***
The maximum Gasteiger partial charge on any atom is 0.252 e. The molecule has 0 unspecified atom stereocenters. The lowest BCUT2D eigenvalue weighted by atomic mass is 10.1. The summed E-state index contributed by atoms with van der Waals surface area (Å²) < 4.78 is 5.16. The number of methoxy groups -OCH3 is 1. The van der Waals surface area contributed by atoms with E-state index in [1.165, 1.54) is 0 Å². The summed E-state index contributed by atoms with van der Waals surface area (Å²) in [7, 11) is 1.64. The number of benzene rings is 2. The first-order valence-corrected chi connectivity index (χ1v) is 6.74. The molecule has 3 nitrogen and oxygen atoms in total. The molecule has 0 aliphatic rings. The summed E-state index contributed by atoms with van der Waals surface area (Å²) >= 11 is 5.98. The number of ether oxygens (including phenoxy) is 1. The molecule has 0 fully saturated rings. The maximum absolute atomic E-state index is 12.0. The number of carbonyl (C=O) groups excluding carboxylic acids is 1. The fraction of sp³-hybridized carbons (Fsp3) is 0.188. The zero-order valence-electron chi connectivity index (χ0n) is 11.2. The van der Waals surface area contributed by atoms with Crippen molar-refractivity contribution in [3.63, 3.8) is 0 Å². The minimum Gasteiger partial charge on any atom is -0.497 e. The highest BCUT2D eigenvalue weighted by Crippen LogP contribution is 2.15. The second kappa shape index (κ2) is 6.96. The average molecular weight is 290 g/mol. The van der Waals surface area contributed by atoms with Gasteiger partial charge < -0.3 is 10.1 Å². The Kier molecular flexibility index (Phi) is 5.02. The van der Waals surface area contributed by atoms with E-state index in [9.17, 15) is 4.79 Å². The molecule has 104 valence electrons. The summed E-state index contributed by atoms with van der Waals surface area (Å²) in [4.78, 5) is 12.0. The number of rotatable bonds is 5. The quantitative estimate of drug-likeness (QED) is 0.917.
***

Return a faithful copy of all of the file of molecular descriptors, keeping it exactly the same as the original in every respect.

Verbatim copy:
The maximum Gasteiger partial charge on any atom is 0.252 e. The molecule has 0 unspecified atom stereocenters. The lowest BCUT2D eigenvalue weighted by atomic mass is 10.1. The summed E-state index contributed by atoms with van der Waals surface area (Å²) < 4.78 is 5.16. The number of methoxy groups -OCH3 is 1. The van der Waals surface area contributed by atoms with E-state index in [1.165, 1.54) is 0 Å². The summed E-state index contributed by atoms with van der Waals surface area (Å²) in [7, 11) is 1.64. The number of benzene rings is 2. The first-order valence-corrected chi connectivity index (χ1v) is 6.74. The molecule has 3 nitrogen and oxygen atoms in total. The molecule has 0 aliphatic rings. The summed E-state index contributed by atoms with van der Waals surface area (Å²) >= 11 is 5.98. The number of ether oxygens (including phenoxy) is 1. The molecule has 0 fully saturated rings. The maximum absolute atomic E-state index is 12.0. The number of carbonyl (C=O) groups excluding carboxylic acids is 1. The fraction of sp³-hybridized carbons (Fsp3) is 0.188. The zero-order valence-electron chi connectivity index (χ0n) is 11.2. The van der Waals surface area contributed by atoms with Crippen molar-refractivity contribution in [3.63, 3.8) is 0 Å². The minimum Gasteiger partial charge on any atom is -0.497 e. The highest BCUT2D eigenvalue weighted by Crippen LogP contribution is 2.15. The second kappa shape index (κ2) is 6.96. The average molecular weight is 290 g/mol. The van der Waals surface area contributed by atoms with Gasteiger partial charge < -0.3 is 10.1 Å². The Kier molecular flexibility index (Phi) is 5.02. The van der Waals surface area contributed by atoms with E-state index in [9.17, 15) is 4.79 Å². The molecule has 104 valence electrons. The summed E-state index contributed by atoms with van der Waals surface area (Å²) in [4.78, 5) is 12.0. The number of rotatable bonds is 5. The quantitative estimate of drug-likeness (QED) is 0.917.